Beet-Apple Relish

6 tablespoons cider vinegar
½ pound tart, firm apples, with peels intact
¾ pound beets, baked, cooled, and peeled
1 small piece horseradish root
1 teaspoon pickling salt
3 garlic cloves, minced
1½ teaspoons yellow mustard seed
1 teaspoon coriander seed

Put the vinegar into a bowl. Coarsely grate the apples around their cores, and add the gratings to the bowl. Coarsely grate the beets; mince any pieces that you can’t grate without risking cut fingers; and add the beet bits to the bowl. Peel the horseradish root; finely grate enough to make 1½ tablespoons; and add the grated horseradish to the bowl. Stir gently. Add the salt, and mince and add the garlic. Toast the mustard and coriander in a small, dry pan until the spices release their aroma and the mustard begins to pop. Grind the spices in a mortar until the coriander pieces are fine, and add the spices to the bowl. (Mustard is much harder to grind than coriander, but you want to leave it mostly whole for texture anyway.) Stir once more, and pack the relish into a pint jar.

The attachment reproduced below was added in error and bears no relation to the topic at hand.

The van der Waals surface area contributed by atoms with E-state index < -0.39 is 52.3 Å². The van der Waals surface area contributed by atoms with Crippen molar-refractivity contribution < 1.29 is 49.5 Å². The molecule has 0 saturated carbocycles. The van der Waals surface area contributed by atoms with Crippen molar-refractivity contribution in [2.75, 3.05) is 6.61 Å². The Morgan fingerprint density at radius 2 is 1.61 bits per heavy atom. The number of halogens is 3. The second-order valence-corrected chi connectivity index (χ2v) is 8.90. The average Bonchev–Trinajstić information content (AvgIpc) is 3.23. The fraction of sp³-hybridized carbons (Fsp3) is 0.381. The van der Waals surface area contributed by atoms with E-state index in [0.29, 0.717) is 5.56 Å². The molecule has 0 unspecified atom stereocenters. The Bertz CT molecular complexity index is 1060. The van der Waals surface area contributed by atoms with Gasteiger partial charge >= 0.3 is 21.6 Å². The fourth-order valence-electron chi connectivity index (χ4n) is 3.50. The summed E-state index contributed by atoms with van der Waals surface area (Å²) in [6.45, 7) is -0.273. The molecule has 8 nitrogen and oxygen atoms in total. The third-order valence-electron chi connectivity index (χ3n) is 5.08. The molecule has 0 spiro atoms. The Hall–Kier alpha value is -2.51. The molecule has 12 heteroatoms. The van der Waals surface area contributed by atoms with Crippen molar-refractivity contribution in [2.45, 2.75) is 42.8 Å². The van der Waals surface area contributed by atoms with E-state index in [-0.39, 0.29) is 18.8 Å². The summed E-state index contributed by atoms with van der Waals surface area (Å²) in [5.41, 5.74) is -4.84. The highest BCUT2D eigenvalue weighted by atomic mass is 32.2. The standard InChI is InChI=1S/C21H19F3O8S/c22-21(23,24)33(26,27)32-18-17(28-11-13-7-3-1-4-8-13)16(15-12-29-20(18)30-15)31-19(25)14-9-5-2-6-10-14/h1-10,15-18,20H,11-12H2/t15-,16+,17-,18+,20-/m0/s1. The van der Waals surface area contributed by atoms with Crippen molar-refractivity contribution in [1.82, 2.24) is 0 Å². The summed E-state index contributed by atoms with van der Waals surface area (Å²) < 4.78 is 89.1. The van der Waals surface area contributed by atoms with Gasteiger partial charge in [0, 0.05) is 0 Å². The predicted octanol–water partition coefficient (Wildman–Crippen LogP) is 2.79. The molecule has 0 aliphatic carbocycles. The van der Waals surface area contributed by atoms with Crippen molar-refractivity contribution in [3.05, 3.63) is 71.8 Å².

beet-apple relishI love this relish for its gentle sweetness (notice that I added no sugar), the bit of heat from the horseradish and mustard, the fragrance of the coriander, and the mild sourness that allows you to heap the relish on other foods without overpowering them. Here you see my lunch of beet-apple relish with pickled herring and sourdough rye bread. It’s a pleasant combination, but every taste of this relish makes me crave corned beef or pastrami. Somehow, my beet-apple relish seems to demand a pairing with spicy salted beef.

Which reminds me: I should corn some beef for St. Paddy’s Day. The relish may not last until then, but I can easily make more. I won’t even have to dig in the horseradish patch again, because all those roots Robert wouldn’t take to work will keep well in the refrigerator for several weeks.